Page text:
David R. Henderson  

The Slippery Slope Not Taken

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Two slippery slopes diverged in a wood, and I--
I took the one less traveled by,
And that has made all the difference.
--David R. Henderson, with apologies to Robert Frost

Like my co-blogger Scott Sumner, I hope that certain steps to make it legal for organ donors to accept compensation lead to "a full fledged commercial market for organs." I have written about that here and here.

But I do worry about which slippery slope we will go down. Scott approvingly quotes Sally Satel of the American Enterprise Institute:

[To] save lives, let's test incentives. A model reimbursement plan would look like this: Donors would not receive a lump sum of cash; instead, a governmental entity or a designated charity would offer them in-kind rewards, such as a contribution to the donor's retirement fund; an income tax credit or a tuition voucher; lifetime health insurance; a contribution to a charity of the donor's choice; or loan forgiveness.

Here's the problem. Many of those measures involved government subsidies or tax credits, and the latter are essentially the former.

What's wrong with that? Government subsidies requires that the government forcibly take money from some strangers to give to other strangers. If someone proposed a bill to give government subsidies to people who donate organs, I would be tempted to oppose it. That could be a very bad slippery slope.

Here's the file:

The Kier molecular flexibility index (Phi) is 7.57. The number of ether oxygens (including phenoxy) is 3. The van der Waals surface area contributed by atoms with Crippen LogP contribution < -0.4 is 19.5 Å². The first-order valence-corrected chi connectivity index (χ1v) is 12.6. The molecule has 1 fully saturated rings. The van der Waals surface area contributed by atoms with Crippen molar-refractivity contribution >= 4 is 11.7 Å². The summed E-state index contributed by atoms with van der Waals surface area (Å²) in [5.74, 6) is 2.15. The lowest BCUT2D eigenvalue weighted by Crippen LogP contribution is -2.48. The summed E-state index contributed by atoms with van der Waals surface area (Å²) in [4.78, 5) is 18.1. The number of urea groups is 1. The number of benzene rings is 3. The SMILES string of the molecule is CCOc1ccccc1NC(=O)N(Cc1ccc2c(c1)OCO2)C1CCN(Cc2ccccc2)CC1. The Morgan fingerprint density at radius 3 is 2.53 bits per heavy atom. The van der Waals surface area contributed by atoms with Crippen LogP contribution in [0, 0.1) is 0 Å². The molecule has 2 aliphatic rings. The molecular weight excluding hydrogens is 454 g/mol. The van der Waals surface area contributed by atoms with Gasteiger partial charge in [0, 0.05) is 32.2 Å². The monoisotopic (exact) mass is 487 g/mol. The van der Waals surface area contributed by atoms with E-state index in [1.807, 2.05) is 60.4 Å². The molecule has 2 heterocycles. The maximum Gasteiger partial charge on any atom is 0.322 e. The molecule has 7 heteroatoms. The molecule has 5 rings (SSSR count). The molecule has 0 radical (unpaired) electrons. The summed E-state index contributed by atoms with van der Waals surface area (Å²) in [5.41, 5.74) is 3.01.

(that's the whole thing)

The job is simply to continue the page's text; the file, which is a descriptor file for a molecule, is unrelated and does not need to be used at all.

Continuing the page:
All we advocates of voluntary exchange are saying is give voluntary exchange a chance.


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COMMENTS (13 to date)
Rick Hull writes:

Regarding this topic and the earlier one about legalizing prostitution, I expected to see the (very compelling) argument that if act A is morally permissible, it remains so even when performed for money (or exchange).

So if voluntary sexual intercourse is morally permissible, it remains so even if one party is compensated. Likewise for organ donation.

David R. Henderson writes:

@Rick Hull,
Good argument.

Toby writes:

Why would an act remain morally permissible if money is paid for it in exchange?

Act A is morally permissible. Therefore, if Act A is combined with Act B it remains morally permissible.